It wasn't this fly's lucky day.
Hythe & Dibden were one of 17 Hampshire clubs playing in the FA Vase on Saturday, and one of seven to bow out at this first stage. The other unfortunates were Alton Town, Romsey Town, Cove, Brockenhurst, Fawley and Totton & Eling. Fleet Spurs and Team Solent are involved in replays on Tuesday evening.

The draw for the second qualifying round (Hampshire clubs only) looks like this:

Highworth Town v Hartley Wintney
Hook Norton v Tadley-Calleva
Eversley & California v Tuffley Rovers
New College Swindon/Fleet Spurs v Thame United
Team Solent/Cadbury Heath v Ringwood Town
Bradford Town v Andover Town
Fareham Town v Petersfield Town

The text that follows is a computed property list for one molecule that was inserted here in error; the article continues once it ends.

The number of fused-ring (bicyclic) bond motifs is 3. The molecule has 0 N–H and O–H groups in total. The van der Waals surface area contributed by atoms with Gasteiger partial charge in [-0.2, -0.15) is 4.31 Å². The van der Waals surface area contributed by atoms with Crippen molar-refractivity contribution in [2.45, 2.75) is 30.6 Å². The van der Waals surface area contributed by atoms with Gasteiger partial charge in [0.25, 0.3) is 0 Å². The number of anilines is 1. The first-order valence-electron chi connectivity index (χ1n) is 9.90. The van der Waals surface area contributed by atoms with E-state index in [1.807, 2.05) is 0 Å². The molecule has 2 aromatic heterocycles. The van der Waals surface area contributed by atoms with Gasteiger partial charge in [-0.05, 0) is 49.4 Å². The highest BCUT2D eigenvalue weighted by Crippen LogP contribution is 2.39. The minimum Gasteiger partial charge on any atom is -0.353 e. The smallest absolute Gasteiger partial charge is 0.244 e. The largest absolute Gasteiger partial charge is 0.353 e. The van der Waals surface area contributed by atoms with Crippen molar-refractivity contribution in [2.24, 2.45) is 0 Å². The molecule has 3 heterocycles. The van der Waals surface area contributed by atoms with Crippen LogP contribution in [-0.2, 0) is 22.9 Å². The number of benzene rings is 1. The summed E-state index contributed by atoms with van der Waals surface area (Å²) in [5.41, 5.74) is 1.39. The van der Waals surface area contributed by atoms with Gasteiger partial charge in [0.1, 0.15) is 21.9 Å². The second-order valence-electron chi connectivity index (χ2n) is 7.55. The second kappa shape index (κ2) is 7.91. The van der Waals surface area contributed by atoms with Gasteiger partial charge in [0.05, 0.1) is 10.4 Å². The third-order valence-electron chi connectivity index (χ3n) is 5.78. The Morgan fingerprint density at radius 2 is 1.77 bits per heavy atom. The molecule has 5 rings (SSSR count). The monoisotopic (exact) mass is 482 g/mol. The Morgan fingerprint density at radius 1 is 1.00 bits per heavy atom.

Sherborne Town v New Milton Town
Bemerton Heath Harlequins v Moneyfields
Chippenham Park v Whitchurch United
Winchester City v Laverstock & Ford
Swanage Town & Herston v United Services Portsmouth
AFC Portchester v Hamworthy United
Horndean v Lymington Town

Folland Sports, Blackfield & Langley and Alresford Town all have byes.

Amesbury Town will travel to Bristol-based Longwell Green Sports.

Hmmm, I quite fancy a trip to the seaside on October 4th.

[NB: Fleet Spurs and Team Solent both lost their replays after extra-time]